I can guarantee numerous bullet holes and/or downed drones if any ever start flying over the US and have attacked a person (and are not just used for video recon). Sure they would be hard to hit, but with as many rifles as there are out there (and the increased purchases if said event happened), as well as everyone potentially being a target, it would be commonplace.

      • by jxander (2605655)

        Quoth Agent K : A person is smart. People are dumb, panicky dangerous animals and you know it.

        Politicians, and political pundits are just very very people.

    • by MrHanky (141717)

      Yeah, what's up with that? One would expect to hear from the ACLU, which one does [aclu.org]. Perhaps the Huffington Post would have a bunch of murdered children covering their front page, like this [huffingtonpost.com]. One would not, however, expect the Democrats themselves to attack their own presiden, which they don't. That's just not how party politics work.

    • "oh, but I can't show you the data, it's classified." meaning "I can't turn this boat on a dime, and frankly, it would spill my drink if I could."

    • by houghi (78078)

      It means that there is no real political variation in the USofA.

    • by guibaby (192136)

      Here is whats up with that:

      The difference between republicans and democrats is the spelling. That's pretty much it. They both want bigger government, more interference with our private lives, more power for their party. Neither is interested in you or your problems, unless it serves one of the purposes above. The whole conservative vs liberal thing is all smoke and mirrors. There are ways to fix this problem:

      Stop voting for people in those parties. Let states governments choose senators

    • by geekoid (135745)

      Whats up wiot it is that you nede to stop getting your information from 'news' sites.

      "assassinate Americans using robotic aircraft"

      sigh. Again, it's not different now then when Bush, or anyone else in the last 40 years was in office. It's just the same thing with a different piece of military equipment.
      You probably should look into the situation that must occur before authorization is given and accepted.

    • by drinkypoo (153816)

      I am a liberal both by definition and by my own words, and I have spoken out online (whee! where's my medal) repeatedly against this whole robotic assassination thing, as you put it. I have long been playing the harp that Obama is at most irrelevantly different [hyperlogos.org].

      Many people are willing to give Obama a pass on stuff just because he's their guy just because many people gave Bush a pass on stuff because he was their guy. There's stupid people on both sides. Don't pretend that this is a Liberal thing, because it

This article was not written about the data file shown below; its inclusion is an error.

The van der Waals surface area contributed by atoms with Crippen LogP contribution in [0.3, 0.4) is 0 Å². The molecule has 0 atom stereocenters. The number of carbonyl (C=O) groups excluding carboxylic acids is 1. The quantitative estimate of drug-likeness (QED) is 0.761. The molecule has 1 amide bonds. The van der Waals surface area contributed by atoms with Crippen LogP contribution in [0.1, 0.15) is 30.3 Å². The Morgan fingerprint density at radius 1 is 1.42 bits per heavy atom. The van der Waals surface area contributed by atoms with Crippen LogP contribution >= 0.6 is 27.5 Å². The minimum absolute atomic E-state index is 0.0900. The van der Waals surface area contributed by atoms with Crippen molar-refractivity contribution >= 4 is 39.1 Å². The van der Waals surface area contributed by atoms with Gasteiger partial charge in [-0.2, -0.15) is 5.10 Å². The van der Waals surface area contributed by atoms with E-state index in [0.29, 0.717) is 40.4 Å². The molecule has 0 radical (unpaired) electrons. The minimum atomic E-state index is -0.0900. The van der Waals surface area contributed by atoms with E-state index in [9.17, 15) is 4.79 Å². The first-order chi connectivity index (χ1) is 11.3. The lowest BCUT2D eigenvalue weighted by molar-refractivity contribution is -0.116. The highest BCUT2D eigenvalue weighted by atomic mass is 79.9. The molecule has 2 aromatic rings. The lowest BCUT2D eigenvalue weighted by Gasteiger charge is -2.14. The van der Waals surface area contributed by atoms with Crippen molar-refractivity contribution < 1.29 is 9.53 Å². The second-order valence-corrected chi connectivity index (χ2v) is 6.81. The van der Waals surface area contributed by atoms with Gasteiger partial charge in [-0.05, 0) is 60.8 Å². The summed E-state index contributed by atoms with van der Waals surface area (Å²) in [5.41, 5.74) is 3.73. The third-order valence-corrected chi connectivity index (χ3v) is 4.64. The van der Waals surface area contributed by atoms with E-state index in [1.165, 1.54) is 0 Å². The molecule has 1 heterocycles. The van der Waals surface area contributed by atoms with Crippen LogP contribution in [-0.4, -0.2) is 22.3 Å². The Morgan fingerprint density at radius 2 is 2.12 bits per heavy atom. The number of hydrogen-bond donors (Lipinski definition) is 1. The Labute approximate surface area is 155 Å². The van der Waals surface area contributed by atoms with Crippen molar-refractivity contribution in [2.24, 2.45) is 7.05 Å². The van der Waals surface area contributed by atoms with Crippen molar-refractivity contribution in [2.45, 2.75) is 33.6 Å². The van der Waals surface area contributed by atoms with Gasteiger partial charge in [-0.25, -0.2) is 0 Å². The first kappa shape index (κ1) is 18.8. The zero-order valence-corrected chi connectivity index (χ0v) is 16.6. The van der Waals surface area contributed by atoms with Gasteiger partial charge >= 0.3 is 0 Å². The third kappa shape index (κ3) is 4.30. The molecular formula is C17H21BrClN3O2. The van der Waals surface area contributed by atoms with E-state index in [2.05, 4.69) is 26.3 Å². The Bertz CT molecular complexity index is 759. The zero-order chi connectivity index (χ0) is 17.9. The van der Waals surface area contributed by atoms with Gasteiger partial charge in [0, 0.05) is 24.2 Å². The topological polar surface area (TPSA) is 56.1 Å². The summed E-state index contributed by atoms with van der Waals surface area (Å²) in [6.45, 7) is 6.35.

• by ljw1004 (764174)

      Bush starts the warrantless wiretap thing, the reaction from the left is to fume with anger at the horrible abuse of power. Obama continues it and adds in the whole "assassinate Americans using robotic aircraft" twist, and reaction from the same people is "I support the President on this, though I have mild reservations on a few aspects".

      My question is... what the heck is up with that?

      What you describe simply isn't true. There isn't any significant portion of people who fumed with anger at Bush's warantless wiretap but then support Obama on the same with a few reservations.

    • Well, i'm Tony, and I speak for ALL liberals. I asked, they're OK with me speaking for them.

      We're NOT ok with Obama's continuing of the warrantless wiretapping, and we're NOT ok with the whole "assassinate Americans without a trial" (robots or no). We're actually pretty pissed about it. If you listened to us at all, you'd have noticed that.

      Actually, I'm pretty pissed at the Democratic party. I can count on my fingers the number of representatives that I consider to be liberal. The rest are just... well

  • Interesting that they're big on personal liberty when it comes to this, but yet they're so biased in favour of patent holders in the Eastern District

  • Texas (Score:5, Interesting)

    by claytongulick (725397) on Thursday March 07, 2013 @02:56PM (#43107369) Homepage

    A lot of people are confused about how this sort of law could be passed in Texas, which according to left-wing groupthink is a regressive bible-thumping gun-toting desert filled with rednecks who hate Darwin and force kids to pray in school.

    This, of course, is nonsense. Much of the anti-Texas sentiment results from fundamental ideological differences that go to the core of the "left" versus "right" arguments.

    Texans, for very valid historical reasons, have a deep seated mistrust of centralized government and authority. This can be seen in pretty much every part of our culture, especially our constitution and court systems. This way of thinking, of course, is a direct attack on everything that those on the "left" believe in. Even worse, the evidence clearly shows that our way of governing and beliefs work very well - from tort reform, to right to work, to zero income tax (just to name a few) we have a state that cherishes individual liberty, resists government interference, and we have one of the best economies in the world to show for it.

    The success of Texas is a sore tooth to those on the "left". As a result, they are forced to rely on ad-hominem attacks and mischaracterization in a defensive attempt to protect and justify their beliefs, even though even casual comparisons of the success of cities and states that implement those beliefs shows that they are clearly misguided.

    The fact is, disturbing as it may seem to those on the "left", Texas is beautiful, tolerant, friendly and a wonderful place to live. I moved my family here from the east coast seven years ago, and it was one of the best decisions we've ever made.

    This law is just another example (among many) of Texas following in its long tradition of codifying individual rights and protecting liberties. Yes, Texas has some black marks in it's history - but show me a state (or country) that doesn't!

    There is a reason why people from all over the country are flooding here, and why we gained four seats in the house in 2010. As much vitriol, misrepresentation and flat out lying that those on the "left" do about Texas, the truth is becoming more and more evident to those around the country, that just as once the United States was the place that people fled to in order to escape oppressive government, now Texas has become a safe haven within the U.S. for the same reasons.

    • by Intropy (2009018)

      I miss Dallas.

    • by bobbied (2522392)
      Well put... This Texan agrees. Remember the Alamo!
  • Spying on Texas citizens? A-OK.
    Spying on Texas businesses? NO WAY [slashdot.org]
  • But now how will NCIS find their buddies when they visit Texas? That's their favorite way to look up someone